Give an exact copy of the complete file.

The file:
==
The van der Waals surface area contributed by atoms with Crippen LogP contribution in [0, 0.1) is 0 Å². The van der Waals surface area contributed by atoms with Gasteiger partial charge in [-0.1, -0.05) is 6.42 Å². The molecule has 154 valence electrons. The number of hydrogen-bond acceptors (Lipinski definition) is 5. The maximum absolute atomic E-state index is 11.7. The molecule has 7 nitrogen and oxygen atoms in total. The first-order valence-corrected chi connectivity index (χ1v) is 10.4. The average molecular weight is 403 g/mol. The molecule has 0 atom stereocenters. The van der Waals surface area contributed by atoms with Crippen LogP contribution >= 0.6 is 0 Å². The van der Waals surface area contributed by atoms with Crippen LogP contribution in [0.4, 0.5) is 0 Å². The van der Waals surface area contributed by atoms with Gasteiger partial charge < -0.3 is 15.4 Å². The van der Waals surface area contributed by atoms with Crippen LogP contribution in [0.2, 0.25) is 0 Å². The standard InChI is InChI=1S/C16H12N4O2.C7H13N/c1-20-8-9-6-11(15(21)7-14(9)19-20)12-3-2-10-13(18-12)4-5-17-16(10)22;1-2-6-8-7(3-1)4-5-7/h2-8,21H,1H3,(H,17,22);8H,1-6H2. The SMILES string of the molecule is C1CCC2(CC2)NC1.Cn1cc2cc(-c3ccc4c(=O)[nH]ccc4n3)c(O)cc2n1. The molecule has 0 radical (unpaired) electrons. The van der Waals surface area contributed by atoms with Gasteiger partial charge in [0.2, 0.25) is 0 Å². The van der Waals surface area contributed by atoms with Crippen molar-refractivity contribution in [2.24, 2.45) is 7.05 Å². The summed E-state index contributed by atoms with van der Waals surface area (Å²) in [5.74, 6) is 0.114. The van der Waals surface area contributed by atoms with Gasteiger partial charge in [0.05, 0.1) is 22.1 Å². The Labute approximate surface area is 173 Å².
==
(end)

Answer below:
The van der Waals surface area contributed by atoms with Crippen LogP contribution in [0, 0.1) is 0 Å². The van der Waals surface area contributed by atoms with Gasteiger partial charge in [-0.1, -0.05) is 6.42 Å². The molecule has 154 valence electrons. The number of hydrogen-bond acceptors (Lipinski definition) is 5. The maximum absolute atomic E-state index is 11.7. The molecule has 7 nitrogen and oxygen atoms in total. The first-order valence-corrected chi connectivity index (χ1v) is 10.4. The average molecular weight is 403 g/mol. The molecule has 0 atom stereocenters. The van der Waals surface area contributed by atoms with Crippen LogP contribution >= 0.6 is 0 Å². The van der Waals surface area contributed by atoms with Crippen LogP contribution in [0.4, 0.5) is 0 Å². The van der Waals surface area contributed by atoms with Gasteiger partial charge < -0.3 is 15.4 Å². The van der Waals surface area contributed by atoms with Crippen LogP contribution in [0.2, 0.25) is 0 Å². The standard InChI is InChI=1S/C16H12N4O2.C7H13N/c1-20-8-9-6-11(15(21)7-14(9)19-20)12-3-2-10-13(18-12)4-5-17-16(10)22;1-2-6-8-7(3-1)4-5-7/h2-8,21H,1H3,(H,17,22);8H,1-6H2. The SMILES string of the molecule is C1CCC2(CC2)NC1.Cn1cc2cc(-c3ccc4c(=O)[nH]ccc4n3)c(O)cc2n1. The molecule has 0 radical (unpaired) electrons. The van der Waals surface area contributed by atoms with Gasteiger partial charge in [0.2, 0.25) is 0 Å². The van der Waals surface area contributed by atoms with Crippen molar-refractivity contribution in [2.24, 2.45) is 7.05 Å². The summed E-state index contributed by atoms with van der Waals surface area (Å²) in [5.74, 6) is 0.114. The van der Waals surface area contributed by atoms with Gasteiger partial charge in [0.05, 0.1) is 22.1 Å². The Labute approximate surface area is 173 Å².